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zuludelta

How come Greek ferries seem to dock anywhere?

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Over this summer, there have been a few online reports of the PAs issues affecting ARMs departure and arrival times. This got me thinking about the limitations of ports with just one deep-water berth.

How comes even on really small Greek islands you have 30000+ton ro-ro ferries that just seem to back into quayside, lower the ramp and the cars/trucks just drive off? 

(Sorry, if I'm making this sound too simplistic!)

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Little to no tide in the Med so they don't need to bother with linkspans, just build a bit quayside with deep enough water.

Plus they love the Mediterranean Moor down there so no dolphins or fenders, just a last minute handbrake turn, drop an anchor and full astern till you hit something!

 

Edited by Timmy
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No tide means no rise and fall of water level (so no linkspan needed) and no tidal current (so less need for berthing alongside - just anchoring the bow is enough).

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So presumably the only reason they don't do the same thing in the Hull basin once through the lock is that the ship then stays put for most of the day and they shut down the engines. Ed. 

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The normal berthing practice in the UK for all types of vessels is to tie up alongside. In the Med it is end on as you can get more boats in for a given length of quayside. The ship/boat is held in position by backing in while laying an anchor from the bow (often a surprising distance out). When the stern reaches the quayside a couple of lines are put ashore and adjusted so that passerelle (boarding ladder) or ramp in the case of a ferry can be dropped on the quayside. The anchor line is then hauled in so that the vessel is held in position by the three lines. When leaving, the stern lines are cast off and the vessel moves forward, reeling in the anchor line until it is vertical then pulls it up.

Of course ferries in a hurry just reverse onto the quay and hold themselves there on engine power while the chaotic free for all unloading/loading process takes place. Somehow it seems to work.

Quite apart from the cultural aspect, it wouldn't work in Hull basin as there would be the bow anchor line extending well put in front of the ship not far below the surface ready to snag any other passing vessel!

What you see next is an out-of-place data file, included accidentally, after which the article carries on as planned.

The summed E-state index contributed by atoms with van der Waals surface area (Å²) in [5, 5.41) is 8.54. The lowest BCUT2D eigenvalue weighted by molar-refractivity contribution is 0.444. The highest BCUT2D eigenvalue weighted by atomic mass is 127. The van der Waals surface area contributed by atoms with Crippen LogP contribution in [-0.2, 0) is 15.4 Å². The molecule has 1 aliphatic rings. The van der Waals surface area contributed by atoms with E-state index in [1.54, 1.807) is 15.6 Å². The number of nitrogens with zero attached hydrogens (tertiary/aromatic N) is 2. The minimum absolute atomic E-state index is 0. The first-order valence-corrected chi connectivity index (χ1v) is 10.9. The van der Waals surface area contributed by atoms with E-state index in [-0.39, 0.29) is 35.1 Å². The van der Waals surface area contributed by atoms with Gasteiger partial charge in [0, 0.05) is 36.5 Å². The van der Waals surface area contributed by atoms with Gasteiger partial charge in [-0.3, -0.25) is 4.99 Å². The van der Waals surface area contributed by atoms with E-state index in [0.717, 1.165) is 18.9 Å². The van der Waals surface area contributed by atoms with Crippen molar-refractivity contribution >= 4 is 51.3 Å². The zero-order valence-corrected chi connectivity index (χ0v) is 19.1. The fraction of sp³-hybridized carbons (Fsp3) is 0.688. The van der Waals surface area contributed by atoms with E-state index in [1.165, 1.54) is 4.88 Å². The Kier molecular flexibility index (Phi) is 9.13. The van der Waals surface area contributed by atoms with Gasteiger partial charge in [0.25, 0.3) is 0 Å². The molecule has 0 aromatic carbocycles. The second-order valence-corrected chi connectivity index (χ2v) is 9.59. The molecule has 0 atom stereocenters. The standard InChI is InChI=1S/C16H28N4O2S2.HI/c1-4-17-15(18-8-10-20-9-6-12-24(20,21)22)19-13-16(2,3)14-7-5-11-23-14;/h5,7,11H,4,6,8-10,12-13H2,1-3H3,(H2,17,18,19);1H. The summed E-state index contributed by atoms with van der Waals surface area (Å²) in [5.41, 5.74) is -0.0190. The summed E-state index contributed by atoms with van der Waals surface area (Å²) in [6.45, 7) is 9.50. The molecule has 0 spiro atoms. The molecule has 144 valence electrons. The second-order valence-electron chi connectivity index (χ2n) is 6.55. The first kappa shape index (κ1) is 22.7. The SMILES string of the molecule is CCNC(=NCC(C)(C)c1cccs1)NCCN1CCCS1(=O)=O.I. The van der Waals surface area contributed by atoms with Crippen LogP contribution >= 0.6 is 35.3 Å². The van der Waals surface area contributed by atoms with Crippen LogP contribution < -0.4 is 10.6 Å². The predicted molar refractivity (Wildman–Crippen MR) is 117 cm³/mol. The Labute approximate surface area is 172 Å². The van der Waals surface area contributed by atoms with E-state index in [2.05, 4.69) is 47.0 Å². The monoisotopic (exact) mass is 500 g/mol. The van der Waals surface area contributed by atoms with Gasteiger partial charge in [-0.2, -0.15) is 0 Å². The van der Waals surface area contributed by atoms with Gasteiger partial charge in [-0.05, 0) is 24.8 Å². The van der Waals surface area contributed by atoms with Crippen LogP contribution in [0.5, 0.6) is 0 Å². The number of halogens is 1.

Edited by cvabishop
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Very interesting answers there.

5 minutes ago, cvabishop said:

 

Of course ferries in a hurry just reverse onto the quay and hold themselves there on engine power while the chaotic free for all unloading/loading process takes place. Somehow it seems to work.

 

BF passengers who complain about the loading process should be given this option...It could be called Brittany Ferries Express Boarding...

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On 12/08/2019 at 16:02, Cabin-boy said:

So presumably the only reason they don't do the same thing in the Hull basin once through the lock is that the ship then stays put for most of the day and they shut down the engines. Ed. 

Not really enough space in King George Dock for Mediterranean Moor but one of the P&O berths (two if you count the disused one) and the Finnlines berth are just a slabs of concrete that the ships ramp lowers on to.  P&O have the complication of needing to be in the right position to allow the gangway onboard.

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On 12/08/2019 at 16:30, cvabishop said:

The normal berthing practice in the UK for all types of vessels is to tie up alongside. In the Med it is end on as you can get more boats in for a given length of quayside. The ship/boat is held in position by backing in while laying an anchor from the bow (often a surprising distance out). When the stern reaches the quayside a couple of lines are put ashore and adjusted so that passerelle (boarding ladder) or ramp in the case of a ferry can be dropped on the quayside. The anchor line is then hauled in so that the vessel is held in position by the three lines. When leaving, the stern lines are cast off and the vessel moves forward, reeling in the anchor line until it is vertical then pulls it up.

Of course ferries in a hurry just reverse onto the quay and hold themselves there on engine power while the chaotic free for all unloading/loading process takes place. Somehow it seems to work.

Quite apart from the cultural aspect, it wouldn't work in Hull basin as there would be the bow anchor line extending well put in front of the ship not far below the surface ready to snag any other passing vessel!

One for you Colin.

https://www.youtube.com/watch?v=Ms0XcxHHgEs

 

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